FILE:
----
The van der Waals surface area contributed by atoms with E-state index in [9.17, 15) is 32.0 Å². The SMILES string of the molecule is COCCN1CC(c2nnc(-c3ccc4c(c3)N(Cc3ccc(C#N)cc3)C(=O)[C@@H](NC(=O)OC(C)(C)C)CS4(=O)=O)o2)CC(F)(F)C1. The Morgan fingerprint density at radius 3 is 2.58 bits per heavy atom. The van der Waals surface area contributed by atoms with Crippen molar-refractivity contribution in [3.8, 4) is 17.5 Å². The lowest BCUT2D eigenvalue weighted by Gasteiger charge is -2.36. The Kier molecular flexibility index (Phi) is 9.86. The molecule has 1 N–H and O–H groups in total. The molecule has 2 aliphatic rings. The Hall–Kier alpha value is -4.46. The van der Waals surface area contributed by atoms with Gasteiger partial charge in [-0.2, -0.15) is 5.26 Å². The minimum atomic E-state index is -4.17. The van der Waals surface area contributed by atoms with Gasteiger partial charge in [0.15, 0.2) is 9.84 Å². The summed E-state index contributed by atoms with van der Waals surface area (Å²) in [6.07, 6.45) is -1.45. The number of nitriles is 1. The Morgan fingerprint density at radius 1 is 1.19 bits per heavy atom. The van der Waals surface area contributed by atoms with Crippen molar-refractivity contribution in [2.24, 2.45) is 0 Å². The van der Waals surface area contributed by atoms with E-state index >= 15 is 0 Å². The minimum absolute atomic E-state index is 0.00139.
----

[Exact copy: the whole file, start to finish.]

The van der Waals surface area contributed by atoms with E-state index in [9.17, 15) is 32.0 Å². The SMILES string of the molecule is COCCN1CC(c2nnc(-c3ccc4c(c3)N(Cc3ccc(C#N)cc3)C(=O)[C@@H](NC(=O)OC(C)(C)C)CS4(=O)=O)o2)CC(F)(F)C1. The Morgan fingerprint density at radius 3 is 2.58 bits per heavy atom. The van der Waals surface area contributed by atoms with Crippen molar-refractivity contribution in [3.8, 4) is 17.5 Å². The lowest BCUT2D eigenvalue weighted by Gasteiger charge is -2.36. The Kier molecular flexibility index (Phi) is 9.86. The molecule has 1 N–H and O–H groups in total. The molecule has 2 aliphatic rings. The Hall–Kier alpha value is -4.46. The van der Waals surface area contributed by atoms with Gasteiger partial charge in [-0.2, -0.15) is 5.26 Å². The minimum atomic E-state index is -4.17. The van der Waals surface area contributed by atoms with Gasteiger partial charge in [0.15, 0.2) is 9.84 Å². The summed E-state index contributed by atoms with van der Waals surface area (Å²) in [6.07, 6.45) is -1.45. The number of nitriles is 1. The Morgan fingerprint density at radius 1 is 1.19 bits per heavy atom. The van der Waals surface area contributed by atoms with Crippen molar-refractivity contribution in [2.24, 2.45) is 0 Å². The van der Waals surface area contributed by atoms with E-state index >= 15 is 0 Å². The minimum absolute atomic E-state index is 0.00139.